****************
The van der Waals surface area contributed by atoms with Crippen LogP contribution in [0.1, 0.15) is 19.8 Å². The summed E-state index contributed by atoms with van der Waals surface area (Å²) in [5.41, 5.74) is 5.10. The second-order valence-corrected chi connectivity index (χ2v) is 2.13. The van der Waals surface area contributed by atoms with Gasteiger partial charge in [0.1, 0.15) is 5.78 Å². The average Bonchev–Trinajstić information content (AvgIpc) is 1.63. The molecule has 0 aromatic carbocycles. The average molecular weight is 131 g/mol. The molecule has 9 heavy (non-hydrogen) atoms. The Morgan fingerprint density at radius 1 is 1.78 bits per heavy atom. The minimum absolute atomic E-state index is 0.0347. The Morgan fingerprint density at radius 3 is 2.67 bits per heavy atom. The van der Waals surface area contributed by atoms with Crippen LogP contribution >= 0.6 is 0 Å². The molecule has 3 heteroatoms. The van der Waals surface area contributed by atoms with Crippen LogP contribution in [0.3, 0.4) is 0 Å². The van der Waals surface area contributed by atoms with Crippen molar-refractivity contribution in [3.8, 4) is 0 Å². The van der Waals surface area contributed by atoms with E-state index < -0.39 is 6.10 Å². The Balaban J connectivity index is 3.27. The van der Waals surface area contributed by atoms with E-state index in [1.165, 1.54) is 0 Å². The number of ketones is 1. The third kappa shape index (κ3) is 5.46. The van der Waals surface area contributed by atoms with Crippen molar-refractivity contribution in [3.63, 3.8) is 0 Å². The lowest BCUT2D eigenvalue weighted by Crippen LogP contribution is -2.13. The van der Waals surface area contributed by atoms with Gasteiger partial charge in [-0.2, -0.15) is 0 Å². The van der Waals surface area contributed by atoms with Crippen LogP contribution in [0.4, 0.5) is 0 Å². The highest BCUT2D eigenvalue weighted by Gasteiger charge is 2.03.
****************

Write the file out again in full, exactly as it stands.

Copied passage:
The van der Waals surface area contributed by atoms with Crippen LogP contribution in [0.1, 0.15) is 19.8 Å². The summed E-state index contributed by atoms with van der Waals surface area (Å²) in [5.41, 5.74) is 5.10. The second-order valence-corrected chi connectivity index (χ2v) is 2.13. The van der Waals surface area contributed by atoms with Gasteiger partial charge in [0.1, 0.15) is 5.78 Å². The average Bonchev–Trinajstić information content (AvgIpc) is 1.63. The molecule has 0 aromatic carbocycles. The average molecular weight is 131 g/mol. The molecule has 9 heavy (non-hydrogen) atoms. The Morgan fingerprint density at radius 1 is 1.78 bits per heavy atom. The minimum absolute atomic E-state index is 0.0347. The Morgan fingerprint density at radius 3 is 2.67 bits per heavy atom. The van der Waals surface area contributed by atoms with Crippen LogP contribution >= 0.6 is 0 Å². The molecule has 3 heteroatoms. The van der Waals surface area contributed by atoms with Crippen LogP contribution in [0.3, 0.4) is 0 Å². The van der Waals surface area contributed by atoms with Crippen molar-refractivity contribution in [3.8, 4) is 0 Å². The van der Waals surface area contributed by atoms with E-state index < -0.39 is 6.10 Å². The Balaban J connectivity index is 3.27. The van der Waals surface area contributed by atoms with E-state index in [1.165, 1.54) is 0 Å². The number of ketones is 1. The third kappa shape index (κ3) is 5.46. The van der Waals surface area contributed by atoms with Crippen molar-refractivity contribution in [3.63, 3.8) is 0 Å². The lowest BCUT2D eigenvalue weighted by Crippen LogP contribution is -2.13. The van der Waals surface area contributed by atoms with Gasteiger partial charge in [-0.2, -0.15) is 0 Å². The van der Waals surface area contributed by atoms with Crippen LogP contribution in [0.4, 0.5) is 0 Å². The highest BCUT2D eigenvalue weighted by Gasteiger charge is 2.03.